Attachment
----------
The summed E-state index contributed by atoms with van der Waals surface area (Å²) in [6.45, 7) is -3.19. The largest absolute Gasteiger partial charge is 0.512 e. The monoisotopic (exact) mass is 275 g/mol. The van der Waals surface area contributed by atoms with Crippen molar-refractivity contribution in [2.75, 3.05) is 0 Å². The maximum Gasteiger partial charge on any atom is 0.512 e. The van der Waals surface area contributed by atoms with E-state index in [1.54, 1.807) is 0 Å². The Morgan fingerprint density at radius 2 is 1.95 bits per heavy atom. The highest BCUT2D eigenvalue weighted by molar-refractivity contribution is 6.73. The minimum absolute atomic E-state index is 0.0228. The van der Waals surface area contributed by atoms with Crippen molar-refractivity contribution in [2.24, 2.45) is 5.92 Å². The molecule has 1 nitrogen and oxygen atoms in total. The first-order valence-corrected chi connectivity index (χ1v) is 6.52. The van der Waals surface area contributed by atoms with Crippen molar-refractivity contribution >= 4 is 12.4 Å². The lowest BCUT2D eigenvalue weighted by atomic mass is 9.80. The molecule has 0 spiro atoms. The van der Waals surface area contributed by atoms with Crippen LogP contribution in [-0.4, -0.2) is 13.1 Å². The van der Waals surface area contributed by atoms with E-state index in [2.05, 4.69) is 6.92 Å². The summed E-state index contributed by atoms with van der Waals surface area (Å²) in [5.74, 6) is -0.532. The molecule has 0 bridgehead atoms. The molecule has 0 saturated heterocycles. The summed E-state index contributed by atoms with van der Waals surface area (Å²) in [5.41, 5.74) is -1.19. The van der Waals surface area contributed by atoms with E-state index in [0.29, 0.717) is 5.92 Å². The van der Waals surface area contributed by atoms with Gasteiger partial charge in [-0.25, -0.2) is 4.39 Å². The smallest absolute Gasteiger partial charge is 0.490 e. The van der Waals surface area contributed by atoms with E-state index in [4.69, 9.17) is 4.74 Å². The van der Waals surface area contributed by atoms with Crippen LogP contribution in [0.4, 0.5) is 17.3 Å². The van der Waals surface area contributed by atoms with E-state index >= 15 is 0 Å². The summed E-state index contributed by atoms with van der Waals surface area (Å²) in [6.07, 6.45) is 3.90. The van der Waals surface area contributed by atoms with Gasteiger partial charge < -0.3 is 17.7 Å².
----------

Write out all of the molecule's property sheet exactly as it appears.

The summed E-state index contributed by atoms with van der Waals surface area (Å²) in [6.45, 7) is -3.19. The largest absolute Gasteiger partial charge is 0.512 e. The monoisotopic (exact) mass is 275 g/mol. The van der Waals surface area contributed by atoms with Crippen molar-refractivity contribution in [2.75, 3.05) is 0 Å². The maximum Gasteiger partial charge on any atom is 0.512 e. The van der Waals surface area contributed by atoms with E-state index in [1.54, 1.807) is 0 Å². The Morgan fingerprint density at radius 2 is 1.95 bits per heavy atom. The highest BCUT2D eigenvalue weighted by molar-refractivity contribution is 6.73. The minimum absolute atomic E-state index is 0.0228. The van der Waals surface area contributed by atoms with Crippen molar-refractivity contribution in [2.24, 2.45) is 5.92 Å². The molecule has 1 nitrogen and oxygen atoms in total. The first-order valence-corrected chi connectivity index (χ1v) is 6.52. The van der Waals surface area contributed by atoms with Crippen molar-refractivity contribution >= 4 is 12.4 Å². The lowest BCUT2D eigenvalue weighted by atomic mass is 9.80. The molecule has 0 spiro atoms. The van der Waals surface area contributed by atoms with Crippen LogP contribution in [-0.4, -0.2) is 13.1 Å². The van der Waals surface area contributed by atoms with E-state index in [2.05, 4.69) is 6.92 Å². The summed E-state index contributed by atoms with van der Waals surface area (Å²) in [5.74, 6) is -0.532. The molecule has 0 bridgehead atoms. The molecule has 0 saturated heterocycles. The summed E-state index contributed by atoms with van der Waals surface area (Å²) in [5.41, 5.74) is -1.19. The van der Waals surface area contributed by atoms with E-state index in [0.29, 0.717) is 5.92 Å². The van der Waals surface area contributed by atoms with Gasteiger partial charge in [-0.25, -0.2) is 4.39 Å². The smallest absolute Gasteiger partial charge is 0.490 e. The van der Waals surface area contributed by atoms with E-state index in [4.69, 9.17) is 4.74 Å². The van der Waals surface area contributed by atoms with Crippen LogP contribution in [0.4, 0.5) is 17.3 Å². The van der Waals surface area contributed by atoms with E-state index >= 15 is 0 Å². The summed E-state index contributed by atoms with van der Waals surface area (Å²) in [6.07, 6.45) is 3.90. The van der Waals surface area contributed by atoms with Gasteiger partial charge < -0.3 is 17.7 Å².